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    Essay on AIDS and HIV (692 words)

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    Being one of the most fatal viruses in the nation, AIDS (Acquired Immunodeficiency Syndrome) is now a serious public health concern in most major U.S. cities and in countries worldwide. Since 1986, there have been impressive advances in understanding the AIDS virus, its mechanisms, and its routes of transmission. However, despite countless hours and millions of dollars spent on research, there is still no drug that can cure infection with the virus or a vaccine that can prevent it. AIDS is the leading cause of death among adults, so individuals are taking more precautions with sexual intercourse, and medical facilities are screening blood more thoroughly.

    Even though HIV (Human Immunodeficiency Virus) can be transmitted through sharing non-sterilized needles and syringes, sexual intercourse, blood transfusion, and bodily fluids, it is not transmitted through casual contact or by biting or blood-sucking insects. The development of the AIDS epidemic began with the first reported cases in 1982. Epidemiologists at the Center for Disease Control immediately began tracking the disease backward in time as well as forward. They determined that the first cases of AIDS in the United States probably occurred in 1977. By early 1982, 15 states, the District of Columbia, and 2 foreign countries had reports of AIDS cases, however, the total remained low: 158 men and 1 woman.

    Surprisingly, more than 90 percent of the men were homosexual or bisexual. It is known that more than 70 percent of AIDS victims are homosexual or bisexual men, and less than 5 percent are heterosexual adults. By December of 1983, there were 3,000 reported cases of AIDS in adults from 42 states, the District of Columbia, and Puerto Rico, and the disease had been recognized in 20 other countries. Researchers were closely examining the health of the general homosexual population in the area with the largest number of cases of the new disease to recognize the extent of infection.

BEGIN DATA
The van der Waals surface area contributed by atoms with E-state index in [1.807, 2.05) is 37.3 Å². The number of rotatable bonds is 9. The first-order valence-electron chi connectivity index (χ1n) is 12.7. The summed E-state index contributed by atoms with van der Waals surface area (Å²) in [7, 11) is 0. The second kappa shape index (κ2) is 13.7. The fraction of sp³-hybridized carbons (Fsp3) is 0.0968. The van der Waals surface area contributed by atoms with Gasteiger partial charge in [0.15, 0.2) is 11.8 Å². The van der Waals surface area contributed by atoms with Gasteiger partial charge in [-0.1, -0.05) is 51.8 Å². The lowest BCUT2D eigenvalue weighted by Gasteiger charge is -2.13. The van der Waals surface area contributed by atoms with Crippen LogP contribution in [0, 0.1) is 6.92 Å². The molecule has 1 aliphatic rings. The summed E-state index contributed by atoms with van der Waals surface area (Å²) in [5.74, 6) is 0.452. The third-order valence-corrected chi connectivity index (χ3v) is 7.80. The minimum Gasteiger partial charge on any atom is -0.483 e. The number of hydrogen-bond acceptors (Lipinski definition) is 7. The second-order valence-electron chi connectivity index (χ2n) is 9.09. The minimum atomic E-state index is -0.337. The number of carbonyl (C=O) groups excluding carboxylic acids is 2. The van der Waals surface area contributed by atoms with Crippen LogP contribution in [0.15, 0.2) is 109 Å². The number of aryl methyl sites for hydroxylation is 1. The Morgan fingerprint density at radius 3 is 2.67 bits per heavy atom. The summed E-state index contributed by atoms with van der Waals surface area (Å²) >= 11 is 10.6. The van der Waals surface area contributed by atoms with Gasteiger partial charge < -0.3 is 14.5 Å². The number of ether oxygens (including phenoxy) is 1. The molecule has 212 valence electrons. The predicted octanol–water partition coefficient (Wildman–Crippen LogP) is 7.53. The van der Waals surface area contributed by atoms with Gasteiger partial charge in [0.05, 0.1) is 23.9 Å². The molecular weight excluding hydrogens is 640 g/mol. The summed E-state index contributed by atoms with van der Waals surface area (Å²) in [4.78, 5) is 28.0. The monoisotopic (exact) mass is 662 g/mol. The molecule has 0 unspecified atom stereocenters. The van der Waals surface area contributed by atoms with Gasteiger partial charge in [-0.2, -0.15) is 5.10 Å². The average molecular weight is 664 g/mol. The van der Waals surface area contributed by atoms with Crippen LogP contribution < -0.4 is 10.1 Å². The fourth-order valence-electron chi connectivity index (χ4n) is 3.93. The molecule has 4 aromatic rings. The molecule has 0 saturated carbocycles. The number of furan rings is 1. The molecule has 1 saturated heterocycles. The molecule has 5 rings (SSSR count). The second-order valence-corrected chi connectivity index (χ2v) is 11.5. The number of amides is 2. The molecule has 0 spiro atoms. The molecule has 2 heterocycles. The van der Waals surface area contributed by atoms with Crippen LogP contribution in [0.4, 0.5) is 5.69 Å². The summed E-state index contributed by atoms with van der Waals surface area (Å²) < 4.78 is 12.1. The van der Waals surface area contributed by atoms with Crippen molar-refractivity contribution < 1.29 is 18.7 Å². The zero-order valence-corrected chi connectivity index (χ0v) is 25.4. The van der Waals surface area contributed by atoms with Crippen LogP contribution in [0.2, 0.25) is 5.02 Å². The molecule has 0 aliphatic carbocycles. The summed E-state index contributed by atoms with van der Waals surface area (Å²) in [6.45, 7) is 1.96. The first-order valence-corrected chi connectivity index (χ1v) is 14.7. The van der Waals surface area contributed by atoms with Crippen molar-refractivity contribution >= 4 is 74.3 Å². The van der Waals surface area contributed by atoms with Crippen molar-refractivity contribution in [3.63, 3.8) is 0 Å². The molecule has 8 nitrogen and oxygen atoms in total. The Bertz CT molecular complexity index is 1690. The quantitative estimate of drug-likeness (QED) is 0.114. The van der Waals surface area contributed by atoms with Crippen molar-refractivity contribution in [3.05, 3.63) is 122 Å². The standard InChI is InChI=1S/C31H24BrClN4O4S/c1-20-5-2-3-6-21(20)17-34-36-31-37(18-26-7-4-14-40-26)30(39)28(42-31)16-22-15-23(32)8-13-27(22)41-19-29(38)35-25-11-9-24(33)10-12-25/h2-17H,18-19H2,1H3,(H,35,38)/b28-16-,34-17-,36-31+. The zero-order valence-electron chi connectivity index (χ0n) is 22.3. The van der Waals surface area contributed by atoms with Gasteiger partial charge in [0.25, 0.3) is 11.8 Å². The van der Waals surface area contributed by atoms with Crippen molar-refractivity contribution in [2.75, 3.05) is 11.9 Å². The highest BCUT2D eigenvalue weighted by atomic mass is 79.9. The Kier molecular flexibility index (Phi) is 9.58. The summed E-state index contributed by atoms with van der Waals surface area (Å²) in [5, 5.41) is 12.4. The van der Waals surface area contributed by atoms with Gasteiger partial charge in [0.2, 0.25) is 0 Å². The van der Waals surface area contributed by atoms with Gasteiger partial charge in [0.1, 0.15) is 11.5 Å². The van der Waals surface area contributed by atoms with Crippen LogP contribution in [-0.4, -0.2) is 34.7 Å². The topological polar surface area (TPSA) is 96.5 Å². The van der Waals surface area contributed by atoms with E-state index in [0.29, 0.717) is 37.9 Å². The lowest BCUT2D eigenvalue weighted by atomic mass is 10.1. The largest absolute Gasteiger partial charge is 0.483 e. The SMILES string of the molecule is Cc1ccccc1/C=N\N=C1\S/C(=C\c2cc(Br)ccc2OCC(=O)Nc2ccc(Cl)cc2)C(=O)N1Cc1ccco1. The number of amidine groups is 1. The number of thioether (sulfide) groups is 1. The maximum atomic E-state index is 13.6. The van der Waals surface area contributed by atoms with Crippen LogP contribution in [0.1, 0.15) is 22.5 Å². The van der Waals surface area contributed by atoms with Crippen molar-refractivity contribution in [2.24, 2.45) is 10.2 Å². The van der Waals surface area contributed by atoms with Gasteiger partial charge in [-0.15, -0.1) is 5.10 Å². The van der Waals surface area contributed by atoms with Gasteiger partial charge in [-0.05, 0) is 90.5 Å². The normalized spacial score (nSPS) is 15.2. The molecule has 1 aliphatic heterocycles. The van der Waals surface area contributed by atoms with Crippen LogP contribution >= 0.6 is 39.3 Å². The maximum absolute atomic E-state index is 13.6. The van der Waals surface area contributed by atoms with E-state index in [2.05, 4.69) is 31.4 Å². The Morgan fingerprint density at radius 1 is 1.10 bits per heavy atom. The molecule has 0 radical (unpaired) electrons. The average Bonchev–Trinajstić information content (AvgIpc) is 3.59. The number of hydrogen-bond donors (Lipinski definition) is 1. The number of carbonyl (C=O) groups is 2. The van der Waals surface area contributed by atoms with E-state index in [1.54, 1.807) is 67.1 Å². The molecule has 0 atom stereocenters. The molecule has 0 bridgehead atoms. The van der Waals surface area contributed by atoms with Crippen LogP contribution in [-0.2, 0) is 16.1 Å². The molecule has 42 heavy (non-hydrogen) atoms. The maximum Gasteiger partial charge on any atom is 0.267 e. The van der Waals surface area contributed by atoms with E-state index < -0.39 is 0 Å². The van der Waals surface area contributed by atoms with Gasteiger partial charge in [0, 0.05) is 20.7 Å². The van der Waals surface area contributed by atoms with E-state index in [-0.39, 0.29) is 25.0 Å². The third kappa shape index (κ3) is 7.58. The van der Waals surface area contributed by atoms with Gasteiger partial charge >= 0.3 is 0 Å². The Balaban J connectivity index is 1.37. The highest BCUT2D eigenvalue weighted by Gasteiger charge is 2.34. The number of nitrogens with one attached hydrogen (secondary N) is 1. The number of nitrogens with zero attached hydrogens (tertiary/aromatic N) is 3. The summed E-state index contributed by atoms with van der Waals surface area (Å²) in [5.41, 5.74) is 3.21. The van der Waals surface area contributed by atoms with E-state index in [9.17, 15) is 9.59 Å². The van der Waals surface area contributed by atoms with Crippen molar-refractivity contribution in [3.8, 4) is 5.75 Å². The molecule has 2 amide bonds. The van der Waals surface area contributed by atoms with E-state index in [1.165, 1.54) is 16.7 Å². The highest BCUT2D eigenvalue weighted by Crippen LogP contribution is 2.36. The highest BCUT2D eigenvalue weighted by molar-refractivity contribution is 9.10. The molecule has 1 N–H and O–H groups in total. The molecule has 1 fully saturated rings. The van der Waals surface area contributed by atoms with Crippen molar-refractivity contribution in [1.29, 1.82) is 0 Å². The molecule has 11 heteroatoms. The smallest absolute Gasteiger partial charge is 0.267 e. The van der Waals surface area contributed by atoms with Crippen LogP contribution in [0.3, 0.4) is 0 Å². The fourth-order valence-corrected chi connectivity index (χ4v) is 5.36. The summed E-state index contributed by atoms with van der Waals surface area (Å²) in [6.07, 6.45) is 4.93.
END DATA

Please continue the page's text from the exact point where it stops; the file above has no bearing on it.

For many years, physicians knew that homosexual men who reported large numbers of sexual partners had more episodes of venereal diseases and were at a higher risk of hepatitis B virus infection than the rest of the population. However, coincidentally with the appearance of AIDS, other debilitating problems began to appear more frequently. The most common was swollen glands, often accompanied by extreme fatigue, weight loss, fever, chronic diarrhea, decreased levels of blood platelets, and fungal infections in the mouth. This condition was labeled ARC (AIDS Related Complex). The isolation of HIV in 1983 and 1984 and the development of techniques to produce large quantities of the virus paved the way for a battery of tests to determine the relationship between AIDS and ARC and the magnitude of the carrier problem.

    Using several different laboratory tests, scientists looked for antibodies against HIV in the blood of AIDS and ARC patients. They found that almost 100 percent of those with AIDS or ARC had the antibodies – they were seropositive. In contrast, less than one percent of persons with no known risk factors were seropositive.

    Definition of AIDS: AIDS is defined as a disease that is at least moderately predictive of defects in cell-mediated immunity, occurring in a person with no known cause for diminished resistance to that disease. Such diseases include Kaposi’s Sarcoma, Pneumocystis carnii pneumonia, and other serious opportunistic infections. After the discovery of HIV and the development of HIV-antibody tests, the case definition of AIDS was updated to reflect the role of the virus in causing AIDS, but the scope of the definition remained almost the same.

    HIV is primarily transmitted through sexual activity, including both homosexual and heterosexual activity. The first recognized case was among homosexual and bisexual men. Numerous studies have shown that men who have multiple sexual partners and those who engage in receptive anal intercourse are at a higher risk of HIV infection than other homosexual men. Researchers have found a strong connection between HIV infection and rectal trauma, enemas before sex, and physical signs of disruption of the tissue lining the rectum.

    Homosexual women tend to have a very low incidence of venereal disease in general, and AIDS is no exception. Female-to-female transmission is highly uncommon, although it has been reported in one case and suggested in another. In the reported case, traumatic sex practices apparently resulted in transmission of HIV from a woman who had acquired the virus through IV drug abuse to her non-drug-using sexual partner. The first heterosexual transmission (male to female) was reported in 1983.

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